It is with this I lay down my virtual pen as a columnist. I wish you all the best of luck throughout the rest of your stay at CSU, and I hope you enjoy it as much as I have.

I can’t think of any better way to end my final excursion into journalistic excellence than quoting the man, the myth, the legend, Ronald Reagan, who said: “Each generation goes further than the generation preceding it because it stands on the shoulders of that generation. You will have opportunities beyond anything we’ve ever known.”

Nick Hemenway is a senior mechanical engineering major. Letters and feedback can be sent to letters and feedback can be sent to letters@collegian.com.

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Leaders need to re-exmine 3-unrelated

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May 112008
 
Authors: Dolores Williams

Something isn’t quite right about the city of Fort Collins’ noise ordinance.

The noise ordinance fine can reach about $1,000, but nobody seems to know that the City Council mandates that the criminal record stay on the individual’s record for seven years.

So upon graduating, when a future employer or landlord accesses the criminal and credit records, a red flag sits, lowering one’s chances at a job requiring an identity clearance, a place to live or purchase of insurance.

The police officer has discretion as to loudness (no decibel measurement is specified) and time of day that would constitute a violation.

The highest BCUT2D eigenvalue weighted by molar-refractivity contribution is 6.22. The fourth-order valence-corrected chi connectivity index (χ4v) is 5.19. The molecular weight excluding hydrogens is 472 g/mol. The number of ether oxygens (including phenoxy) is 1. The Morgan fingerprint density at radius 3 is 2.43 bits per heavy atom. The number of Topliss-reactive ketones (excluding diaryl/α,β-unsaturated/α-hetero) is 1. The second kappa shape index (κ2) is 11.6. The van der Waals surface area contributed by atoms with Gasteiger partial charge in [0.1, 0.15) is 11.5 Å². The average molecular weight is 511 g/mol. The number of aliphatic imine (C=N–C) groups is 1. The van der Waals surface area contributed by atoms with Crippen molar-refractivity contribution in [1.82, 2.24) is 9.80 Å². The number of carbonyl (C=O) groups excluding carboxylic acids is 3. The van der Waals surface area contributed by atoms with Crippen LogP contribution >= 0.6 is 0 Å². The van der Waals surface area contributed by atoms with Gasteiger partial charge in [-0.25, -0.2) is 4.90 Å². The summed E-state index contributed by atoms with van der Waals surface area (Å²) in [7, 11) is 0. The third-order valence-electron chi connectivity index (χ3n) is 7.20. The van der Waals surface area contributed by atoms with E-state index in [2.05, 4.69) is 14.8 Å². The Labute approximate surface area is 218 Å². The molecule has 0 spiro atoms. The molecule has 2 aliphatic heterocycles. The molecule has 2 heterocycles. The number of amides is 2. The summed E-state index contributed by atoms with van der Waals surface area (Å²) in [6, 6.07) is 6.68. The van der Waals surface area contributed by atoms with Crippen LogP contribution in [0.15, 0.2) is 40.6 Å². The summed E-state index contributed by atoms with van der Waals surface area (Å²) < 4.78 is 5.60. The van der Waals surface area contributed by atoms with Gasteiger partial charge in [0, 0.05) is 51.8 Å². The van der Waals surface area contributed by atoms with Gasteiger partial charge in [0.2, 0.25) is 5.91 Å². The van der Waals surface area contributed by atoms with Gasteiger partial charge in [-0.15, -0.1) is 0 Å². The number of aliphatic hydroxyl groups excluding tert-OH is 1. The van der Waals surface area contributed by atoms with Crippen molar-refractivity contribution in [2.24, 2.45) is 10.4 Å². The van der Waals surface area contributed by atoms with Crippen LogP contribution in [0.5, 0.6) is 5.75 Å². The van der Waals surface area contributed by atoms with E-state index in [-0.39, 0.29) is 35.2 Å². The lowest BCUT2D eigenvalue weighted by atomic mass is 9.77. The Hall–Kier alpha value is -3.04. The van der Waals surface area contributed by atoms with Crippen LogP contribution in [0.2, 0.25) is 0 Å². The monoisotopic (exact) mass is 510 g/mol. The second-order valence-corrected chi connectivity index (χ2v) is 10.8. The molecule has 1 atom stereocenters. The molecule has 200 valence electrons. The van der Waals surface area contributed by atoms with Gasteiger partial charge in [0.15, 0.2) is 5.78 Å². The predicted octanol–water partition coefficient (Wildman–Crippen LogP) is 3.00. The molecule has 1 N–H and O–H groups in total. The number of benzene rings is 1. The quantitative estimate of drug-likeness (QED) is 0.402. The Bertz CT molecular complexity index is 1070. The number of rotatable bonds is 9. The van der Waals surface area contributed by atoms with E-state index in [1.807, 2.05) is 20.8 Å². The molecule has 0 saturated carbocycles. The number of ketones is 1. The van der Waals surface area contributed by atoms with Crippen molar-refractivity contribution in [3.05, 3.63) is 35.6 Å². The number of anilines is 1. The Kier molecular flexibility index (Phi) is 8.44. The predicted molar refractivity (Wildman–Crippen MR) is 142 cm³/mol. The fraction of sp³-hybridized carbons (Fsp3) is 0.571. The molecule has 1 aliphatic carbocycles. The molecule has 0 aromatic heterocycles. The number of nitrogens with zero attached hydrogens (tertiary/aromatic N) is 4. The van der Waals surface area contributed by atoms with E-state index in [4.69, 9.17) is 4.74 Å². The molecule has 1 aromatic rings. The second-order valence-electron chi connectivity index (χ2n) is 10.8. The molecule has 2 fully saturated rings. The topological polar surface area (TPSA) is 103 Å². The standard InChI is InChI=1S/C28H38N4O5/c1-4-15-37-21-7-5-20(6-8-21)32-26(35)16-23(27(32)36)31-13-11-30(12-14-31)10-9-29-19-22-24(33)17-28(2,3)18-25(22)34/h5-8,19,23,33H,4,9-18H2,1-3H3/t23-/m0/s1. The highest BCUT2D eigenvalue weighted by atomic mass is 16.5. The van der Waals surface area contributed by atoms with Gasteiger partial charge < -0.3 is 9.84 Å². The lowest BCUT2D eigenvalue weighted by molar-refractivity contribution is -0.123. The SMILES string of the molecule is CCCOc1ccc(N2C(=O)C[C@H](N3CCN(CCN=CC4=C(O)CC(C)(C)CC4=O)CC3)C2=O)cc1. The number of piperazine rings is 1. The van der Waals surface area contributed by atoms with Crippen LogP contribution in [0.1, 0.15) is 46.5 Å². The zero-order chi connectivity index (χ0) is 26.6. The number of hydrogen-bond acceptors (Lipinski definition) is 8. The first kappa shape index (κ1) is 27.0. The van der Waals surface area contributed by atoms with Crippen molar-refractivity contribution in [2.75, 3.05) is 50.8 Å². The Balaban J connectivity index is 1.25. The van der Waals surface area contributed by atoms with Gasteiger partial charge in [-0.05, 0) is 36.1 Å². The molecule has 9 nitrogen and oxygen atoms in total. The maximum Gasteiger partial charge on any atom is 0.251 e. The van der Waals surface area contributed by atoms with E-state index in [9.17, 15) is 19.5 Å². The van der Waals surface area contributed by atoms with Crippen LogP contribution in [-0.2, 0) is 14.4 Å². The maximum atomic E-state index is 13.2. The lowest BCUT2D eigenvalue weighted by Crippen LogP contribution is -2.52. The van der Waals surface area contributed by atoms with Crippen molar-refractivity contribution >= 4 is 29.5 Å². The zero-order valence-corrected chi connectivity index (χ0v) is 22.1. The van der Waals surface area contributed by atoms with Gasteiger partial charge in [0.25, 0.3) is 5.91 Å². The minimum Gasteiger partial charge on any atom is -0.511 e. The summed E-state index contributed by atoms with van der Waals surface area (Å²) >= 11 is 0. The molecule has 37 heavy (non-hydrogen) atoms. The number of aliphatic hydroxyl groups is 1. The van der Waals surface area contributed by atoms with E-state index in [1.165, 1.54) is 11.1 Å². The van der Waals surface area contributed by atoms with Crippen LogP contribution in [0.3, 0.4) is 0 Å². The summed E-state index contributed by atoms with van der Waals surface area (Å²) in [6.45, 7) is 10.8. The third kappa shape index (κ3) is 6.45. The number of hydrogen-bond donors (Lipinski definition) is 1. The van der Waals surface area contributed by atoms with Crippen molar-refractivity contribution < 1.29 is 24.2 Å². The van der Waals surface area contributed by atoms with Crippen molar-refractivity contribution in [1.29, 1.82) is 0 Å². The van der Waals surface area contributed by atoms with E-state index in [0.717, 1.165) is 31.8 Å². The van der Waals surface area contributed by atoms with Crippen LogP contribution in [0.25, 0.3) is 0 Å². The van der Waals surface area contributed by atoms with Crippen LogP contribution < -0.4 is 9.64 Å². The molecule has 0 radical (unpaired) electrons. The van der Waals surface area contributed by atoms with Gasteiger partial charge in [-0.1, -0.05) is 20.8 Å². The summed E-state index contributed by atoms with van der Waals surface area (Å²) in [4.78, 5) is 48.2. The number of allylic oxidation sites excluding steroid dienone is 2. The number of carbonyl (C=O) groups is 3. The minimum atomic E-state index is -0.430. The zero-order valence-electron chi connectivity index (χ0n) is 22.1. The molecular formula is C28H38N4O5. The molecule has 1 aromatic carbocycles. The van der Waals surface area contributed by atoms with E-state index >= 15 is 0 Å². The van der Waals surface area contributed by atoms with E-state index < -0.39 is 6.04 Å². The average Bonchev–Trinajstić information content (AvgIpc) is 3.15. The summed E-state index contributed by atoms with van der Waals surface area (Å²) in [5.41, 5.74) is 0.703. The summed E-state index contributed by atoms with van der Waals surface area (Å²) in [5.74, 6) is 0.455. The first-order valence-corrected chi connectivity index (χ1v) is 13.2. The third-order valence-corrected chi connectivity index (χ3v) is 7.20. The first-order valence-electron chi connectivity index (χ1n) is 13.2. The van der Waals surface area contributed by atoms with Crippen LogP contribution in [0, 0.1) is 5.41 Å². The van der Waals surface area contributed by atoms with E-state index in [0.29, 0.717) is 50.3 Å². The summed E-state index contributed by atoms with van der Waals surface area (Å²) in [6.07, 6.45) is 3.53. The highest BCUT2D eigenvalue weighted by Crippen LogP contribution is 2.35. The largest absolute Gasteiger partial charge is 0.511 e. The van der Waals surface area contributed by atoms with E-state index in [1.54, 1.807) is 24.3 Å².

A recent experience of two tenants shows this problem more clearly.

One “party” of friends sending off a CSU graduate to the Peace Corps was breaking up and most had left for downtown. On their citation, the officer wrote up that he “broke up the party.”

He then went next door where six adults were visiting and wrote a ticket that he “broke up that party.”

Upon checking with three nearby neighbors, nobody was bothered by noise.

It is understandable that an officer may want to show a few tickets for a night’s work, but if the violation was civil instead of criminal, less harm could result.

Upon checking with members of City Council, they are surprised that the violation was not made civil along with other ordinances. However, not one council member said he/she would fix the problem.

I wrote CSU President Larry Penley asking him to show his interest in the city’s treatment of his students. His assistant suggested I contact the ACLU. I asked his assistant if he would write a short letter to the City but the request was refused.

I also wrote Doug Johnson, UniverCity Connections, who supposedly is interested in CSU-City cooperation in return for many hours of student volunteer work from Cans Around the Oval, assistance to teachers in Poudre R-1 and volunteer clean-up days in the community. No interest.